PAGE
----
Proponents of 100% renewables solutions propose various ways of getting around the limitations of wind and solar's fluctuations. Generally these involve one or more of:
To make a proper life-for-like comparison between the costs of nuclear and intermittent renewables we need to include the cost of whatever realistic combination of the above schemes would give us equivalent reliable matching of supply to needs. This is likely to at least double the cost of VRE sources compared to their "raw" prices.
One way of comparing the cost of nuclear with renewables is to look at electricity prices in similar countries with different energy systems.
Why is electrcity so expensive in Germany? Why is it so much cheaper in its neighbour Poland? Is it because German electricity is lower carbon than Poland's - as can be seen from LowCarbonPower.org?
But Germany has a proportion, and mix, of low carbon energy very similar to that of the UK, whose electricity prices are about average for the EU
What about Denmark, with the second highest prices in Europe? Its electricity has a carbon intensity very similar to that of Finland, whose electricity prices are only 60% of Denmark's, but whilst Finland gets most of its clean energy from hydro and nuclear, Denmark relies mostly on wind.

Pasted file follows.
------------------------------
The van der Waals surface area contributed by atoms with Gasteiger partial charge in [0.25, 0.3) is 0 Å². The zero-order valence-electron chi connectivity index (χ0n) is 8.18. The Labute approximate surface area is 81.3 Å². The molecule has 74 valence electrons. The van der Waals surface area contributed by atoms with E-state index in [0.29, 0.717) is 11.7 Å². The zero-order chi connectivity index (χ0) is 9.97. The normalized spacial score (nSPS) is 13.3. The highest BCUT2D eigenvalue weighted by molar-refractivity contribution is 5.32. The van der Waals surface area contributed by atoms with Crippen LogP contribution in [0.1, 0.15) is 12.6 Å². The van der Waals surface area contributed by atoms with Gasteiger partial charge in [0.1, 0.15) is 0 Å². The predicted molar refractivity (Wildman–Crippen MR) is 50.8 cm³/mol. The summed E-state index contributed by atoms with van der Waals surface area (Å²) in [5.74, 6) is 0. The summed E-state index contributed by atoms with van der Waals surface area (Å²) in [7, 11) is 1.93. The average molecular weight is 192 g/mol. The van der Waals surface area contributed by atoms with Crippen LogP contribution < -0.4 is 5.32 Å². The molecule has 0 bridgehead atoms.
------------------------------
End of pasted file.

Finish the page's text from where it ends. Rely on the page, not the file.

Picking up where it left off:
The top three European countries for low carbon electricity are Sweden, Norway, and France. They also have below average electricity prices.
The relationship between Denmark and its neighbours is also work considering. Denmark gets over half of its electricity from wind, and when wind output drops it has to source power from elsewhere. It has interconnectors with Norway, Sweden, and Germany. Norway and Sweden have large amounts of hydro. and Germany itself has a lot of wind, and expensive electricity. Thus when Denmark has surplus wind-generated electricity to sell it will get low prices from its neighbours, but when wind is low it has to buy electricity at high prices.
From this small sample set it would appear that countries which use hydro and/or nuclear acheive both low carbon emsissions and lower than average electricity prices. However the comparison between the UK and Germany suggests that electricity prices are influenced by far more than generation technology alone, a point made by Oxford economics professor Dieter Helm in his review of the cost of energy commissioned by the UK government, who finds that the cost of electricity in the UK is too high because of the complex mixture of policies, regulations, subsidies, price guarantees etc affecting the electricity market. It seems probable that Germany's high prices are also a result of its market, especially the efforts the German government has taken to encourage intermittent renewables.